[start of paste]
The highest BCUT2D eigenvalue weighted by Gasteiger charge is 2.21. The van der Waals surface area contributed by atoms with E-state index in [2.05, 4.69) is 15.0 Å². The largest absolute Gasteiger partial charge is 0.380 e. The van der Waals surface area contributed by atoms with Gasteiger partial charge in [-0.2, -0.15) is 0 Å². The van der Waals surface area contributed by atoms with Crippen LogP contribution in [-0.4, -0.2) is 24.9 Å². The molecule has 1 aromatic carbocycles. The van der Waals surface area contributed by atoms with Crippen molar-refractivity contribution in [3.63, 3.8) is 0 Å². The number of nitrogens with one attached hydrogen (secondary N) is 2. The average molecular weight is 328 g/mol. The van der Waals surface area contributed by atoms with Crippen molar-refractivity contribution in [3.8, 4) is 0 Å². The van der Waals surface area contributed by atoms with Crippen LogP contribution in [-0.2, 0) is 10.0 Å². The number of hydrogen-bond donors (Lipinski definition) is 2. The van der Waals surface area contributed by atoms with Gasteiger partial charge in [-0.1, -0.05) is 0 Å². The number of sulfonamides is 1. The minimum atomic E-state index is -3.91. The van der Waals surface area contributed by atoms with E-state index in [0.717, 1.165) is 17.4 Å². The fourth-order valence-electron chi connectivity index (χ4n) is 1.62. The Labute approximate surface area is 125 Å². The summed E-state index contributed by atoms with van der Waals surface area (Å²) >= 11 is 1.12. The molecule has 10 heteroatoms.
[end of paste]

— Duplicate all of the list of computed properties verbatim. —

The highest BCUT2D eigenvalue weighted by Gasteiger charge is 2.21. The van der Waals surface area contributed by atoms with E-state index in [2.05, 4.69) is 15.0 Å². The largest absolute Gasteiger partial charge is 0.380 e. The van der Waals surface area contributed by atoms with Gasteiger partial charge in [-0.2, -0.15) is 0 Å². The van der Waals surface area contributed by atoms with Crippen LogP contribution in [-0.4, -0.2) is 24.9 Å². The molecule has 1 aromatic carbocycles. The van der Waals surface area contributed by atoms with Crippen molar-refractivity contribution in [3.63, 3.8) is 0 Å². The number of nitrogens with one attached hydrogen (secondary N) is 2. The average molecular weight is 328 g/mol. The van der Waals surface area contributed by atoms with Crippen molar-refractivity contribution in [3.8, 4) is 0 Å². The van der Waals surface area contributed by atoms with Crippen LogP contribution in [-0.2, 0) is 10.0 Å². The number of hydrogen-bond donors (Lipinski definition) is 2. The van der Waals surface area contributed by atoms with Gasteiger partial charge in [-0.1, -0.05) is 0 Å². The number of sulfonamides is 1. The minimum atomic E-state index is -3.91. The van der Waals surface area contributed by atoms with E-state index in [0.717, 1.165) is 17.4 Å². The fourth-order valence-electron chi connectivity index (χ4n) is 1.62. The Labute approximate surface area is 125 Å². The summed E-state index contributed by atoms with van der Waals surface area (Å²) >= 11 is 1.12. The molecule has 10 heteroatoms.